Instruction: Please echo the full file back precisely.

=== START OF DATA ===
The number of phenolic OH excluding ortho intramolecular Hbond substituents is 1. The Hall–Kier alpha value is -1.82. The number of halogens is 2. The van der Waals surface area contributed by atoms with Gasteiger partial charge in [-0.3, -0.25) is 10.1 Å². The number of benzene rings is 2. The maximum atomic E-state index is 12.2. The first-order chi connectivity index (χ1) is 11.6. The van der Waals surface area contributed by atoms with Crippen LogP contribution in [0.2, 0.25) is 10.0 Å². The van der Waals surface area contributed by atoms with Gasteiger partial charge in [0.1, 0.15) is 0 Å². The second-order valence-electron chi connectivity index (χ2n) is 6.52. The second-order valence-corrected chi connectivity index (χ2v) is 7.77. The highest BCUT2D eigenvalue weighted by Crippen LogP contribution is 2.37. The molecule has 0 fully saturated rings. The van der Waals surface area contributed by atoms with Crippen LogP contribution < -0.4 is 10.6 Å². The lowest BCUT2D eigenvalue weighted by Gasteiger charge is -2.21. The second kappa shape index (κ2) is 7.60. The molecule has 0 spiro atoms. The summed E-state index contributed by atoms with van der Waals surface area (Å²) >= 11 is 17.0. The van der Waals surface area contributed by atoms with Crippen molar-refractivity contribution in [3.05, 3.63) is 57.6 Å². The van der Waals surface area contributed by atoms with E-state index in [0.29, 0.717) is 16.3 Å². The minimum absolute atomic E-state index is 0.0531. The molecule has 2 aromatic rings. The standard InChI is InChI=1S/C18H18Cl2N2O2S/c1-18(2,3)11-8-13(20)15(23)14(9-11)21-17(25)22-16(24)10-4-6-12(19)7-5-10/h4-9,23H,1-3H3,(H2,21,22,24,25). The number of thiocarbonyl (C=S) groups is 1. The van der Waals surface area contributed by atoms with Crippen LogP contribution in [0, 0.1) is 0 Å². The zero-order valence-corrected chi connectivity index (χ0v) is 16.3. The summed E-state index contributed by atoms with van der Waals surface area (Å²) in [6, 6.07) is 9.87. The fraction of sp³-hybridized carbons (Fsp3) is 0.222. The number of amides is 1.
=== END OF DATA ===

The number of phenolic OH excluding ortho intramolecular Hbond substituents is 1. The Hall–Kier alpha value is -1.82. The number of halogens is 2. The van der Waals surface area contributed by atoms with Gasteiger partial charge in [-0.3, -0.25) is 10.1 Å². The number of benzene rings is 2. The maximum atomic E-state index is 12.2. The first-order chi connectivity index (χ1) is 11.6. The van der Waals surface area contributed by atoms with Crippen LogP contribution in [0.2, 0.25) is 10.0 Å². The van der Waals surface area contributed by atoms with Gasteiger partial charge in [0.1, 0.15) is 0 Å². The second-order valence-electron chi connectivity index (χ2n) is 6.52. The second-order valence-corrected chi connectivity index (χ2v) is 7.77. The highest BCUT2D eigenvalue weighted by Crippen LogP contribution is 2.37. The molecule has 0 fully saturated rings. The van der Waals surface area contributed by atoms with Crippen LogP contribution < -0.4 is 10.6 Å². The lowest BCUT2D eigenvalue weighted by Gasteiger charge is -2.21. The second kappa shape index (κ2) is 7.60. The molecule has 0 spiro atoms. The summed E-state index contributed by atoms with van der Waals surface area (Å²) >= 11 is 17.0. The van der Waals surface area contributed by atoms with Crippen molar-refractivity contribution in [3.05, 3.63) is 57.6 Å². The van der Waals surface area contributed by atoms with E-state index in [0.29, 0.717) is 16.3 Å². The minimum absolute atomic E-state index is 0.0531. The molecule has 2 aromatic rings. The standard InChI is InChI=1S/C18H18Cl2N2O2S/c1-18(2,3)11-8-13(20)15(23)14(9-11)21-17(25)22-16(24)10-4-6-12(19)7-5-10/h4-9,23H,1-3H3,(H2,21,22,24,25). The number of thiocarbonyl (C=S) groups is 1. The van der Waals surface area contributed by atoms with Crippen LogP contribution in [0, 0.1) is 0 Å². The zero-order valence-corrected chi connectivity index (χ0v) is 16.3. The summed E-state index contributed by atoms with van der Waals surface area (Å²) in [6, 6.07) is 9.87. The fraction of sp³-hybridized carbons (Fsp3) is 0.222. The number of amides is 1.